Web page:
12pm - The Taxpayers' Union's executive director Jordan Williams has released this statement:

"If we have learned anything from the last Government it is that words are not enough - it is delivery that matters. Here at the Taxpayers’ Union, there is much to celebrate in these agreements furthering our core mission of lower taxes, less waste, and more accountability. So on Monday, let’s get on with it.”

11:55am - The leaders' press conference has now finished. We will now be going over these new coalition agreements to see what policies have and haven't made it through the talks.

11:40am - We are going to be updating this article with the policy that the parties have agreed to. There's a lot to get through, but it will be added in eventually.

Click here to see the policy.

11:30am - Luxon says that Paul Goldsmith, "having been a historian", will do a good job as Treaty of Waitangi Negotiations Minister. 

He says there is nothing being kept secret from the New Zealand public. The full policy programme is being laid out on Friday, he says.

Asked if they trusted eachother, Christopher Luxon says yes, Winston Peters calls it a stupid question, and David Seymour says he trusts all ministers in the Government.

He commits to KPIs for all ministers. That will be managed across all three leaders, he says.

Luxon wants the Reserve Bank to a single mandate, with a focus on price stability.

Election 2023 coalition agreement: Christopher Luxon, David Seymour, Winston Peters reveal Government policy, ministers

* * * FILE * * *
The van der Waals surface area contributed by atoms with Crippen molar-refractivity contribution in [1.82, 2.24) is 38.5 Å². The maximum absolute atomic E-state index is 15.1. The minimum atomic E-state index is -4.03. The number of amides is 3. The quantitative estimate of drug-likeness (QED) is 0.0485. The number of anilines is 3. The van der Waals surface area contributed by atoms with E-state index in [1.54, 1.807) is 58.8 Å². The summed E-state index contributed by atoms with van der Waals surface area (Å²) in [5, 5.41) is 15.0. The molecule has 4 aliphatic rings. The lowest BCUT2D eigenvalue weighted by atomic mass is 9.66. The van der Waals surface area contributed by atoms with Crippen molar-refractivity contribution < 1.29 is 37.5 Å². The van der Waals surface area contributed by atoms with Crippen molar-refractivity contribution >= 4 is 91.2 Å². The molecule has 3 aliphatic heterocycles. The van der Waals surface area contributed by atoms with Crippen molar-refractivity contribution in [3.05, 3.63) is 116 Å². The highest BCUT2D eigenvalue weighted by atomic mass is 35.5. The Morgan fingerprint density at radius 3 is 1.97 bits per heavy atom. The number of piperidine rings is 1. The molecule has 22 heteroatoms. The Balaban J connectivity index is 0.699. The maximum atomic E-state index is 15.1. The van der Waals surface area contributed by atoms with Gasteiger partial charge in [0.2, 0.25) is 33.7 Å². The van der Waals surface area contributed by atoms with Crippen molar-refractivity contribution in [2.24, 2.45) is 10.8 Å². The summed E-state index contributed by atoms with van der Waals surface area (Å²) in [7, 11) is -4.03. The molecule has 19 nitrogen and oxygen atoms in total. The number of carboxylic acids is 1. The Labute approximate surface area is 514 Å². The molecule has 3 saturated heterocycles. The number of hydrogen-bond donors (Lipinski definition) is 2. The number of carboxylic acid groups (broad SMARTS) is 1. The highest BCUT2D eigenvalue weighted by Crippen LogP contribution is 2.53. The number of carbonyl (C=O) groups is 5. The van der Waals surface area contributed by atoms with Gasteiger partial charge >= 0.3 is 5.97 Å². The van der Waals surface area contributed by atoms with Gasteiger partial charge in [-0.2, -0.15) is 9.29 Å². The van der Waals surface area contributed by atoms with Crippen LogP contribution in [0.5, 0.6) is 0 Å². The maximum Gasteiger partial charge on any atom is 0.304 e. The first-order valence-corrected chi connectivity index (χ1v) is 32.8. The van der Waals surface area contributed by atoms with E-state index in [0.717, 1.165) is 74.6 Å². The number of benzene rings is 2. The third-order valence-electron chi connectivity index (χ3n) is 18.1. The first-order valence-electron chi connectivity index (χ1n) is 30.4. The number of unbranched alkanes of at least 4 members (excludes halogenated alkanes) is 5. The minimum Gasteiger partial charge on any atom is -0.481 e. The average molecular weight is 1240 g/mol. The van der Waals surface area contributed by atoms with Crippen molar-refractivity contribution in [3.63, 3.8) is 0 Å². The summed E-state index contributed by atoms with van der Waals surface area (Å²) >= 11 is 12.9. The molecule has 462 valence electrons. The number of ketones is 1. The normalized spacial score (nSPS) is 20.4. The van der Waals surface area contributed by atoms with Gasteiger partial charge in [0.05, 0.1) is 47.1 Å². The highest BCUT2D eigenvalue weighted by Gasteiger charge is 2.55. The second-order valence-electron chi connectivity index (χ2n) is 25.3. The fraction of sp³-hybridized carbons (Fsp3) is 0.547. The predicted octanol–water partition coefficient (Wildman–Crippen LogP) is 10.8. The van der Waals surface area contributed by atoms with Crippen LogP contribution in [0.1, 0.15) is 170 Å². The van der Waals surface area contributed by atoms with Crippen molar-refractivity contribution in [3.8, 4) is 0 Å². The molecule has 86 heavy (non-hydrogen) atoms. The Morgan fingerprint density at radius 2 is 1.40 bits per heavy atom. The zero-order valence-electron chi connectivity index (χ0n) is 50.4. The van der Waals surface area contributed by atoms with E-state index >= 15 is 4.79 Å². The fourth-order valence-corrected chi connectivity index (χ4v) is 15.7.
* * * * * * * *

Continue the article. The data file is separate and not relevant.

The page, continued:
Photo credit: Newshub.
Election 2023 coalition agreement: Christopher Luxon, David Seymour, Winston Peters reveal Government policy, ministers
Photo credit: Newshub.

11:25am - Speaking about the deputy role, Luxon says they are doing something historic by splitting it over the course of the term.

He says that the Government will deliver tax relief, but there has been an agreement not to progress the foreign buyers tax. There are additional revenue-gathering measures to pay for the relief.

11:15am - Winston Peters is now speaking. He thanks Luxon and Seymour for helping to form a Government to address issues New Zealand's problems. He says negotiations have only been going for three weeks.

"We're back," he said.

David Seymour says Kiwis voted for change as the country is facing serious challenges. Under Labour, costs have rised too fast, he said. A line must be drawn under that to ensure a Government that can deliver better public services and unite New Zealanders.

There has been a growth in trust between the leaders, Seymour says. He looks forward to working with them.

11:10am - Luxon is now listing off some the policy agreements, including ACT's rewrite of the Arms Act and New Zealand First's committment to training no fewer than 500 new police officers. Charter schools will be back, while NZ First's policy of focusing education on the basics has made its way through.

He says Gerry Brownlee will be nominated to be Speaker.

11:05am - Christopher Luxon is now speaking to New Zealanders. He thanks them for waiting for the formation and promises this new Government is commited to delivering for every New Zealanders.

He says how the new Government does that has been at the core of the negotiation process. The aim hasn't just been to form a new Government but a strong and stable one. Kiwis have voted for change and put their trust in the leaders, and they trust Kiwis, Luxon says.

He explains that National has deals with New Zealand First and ACT individually and that each party supports the other's agreement.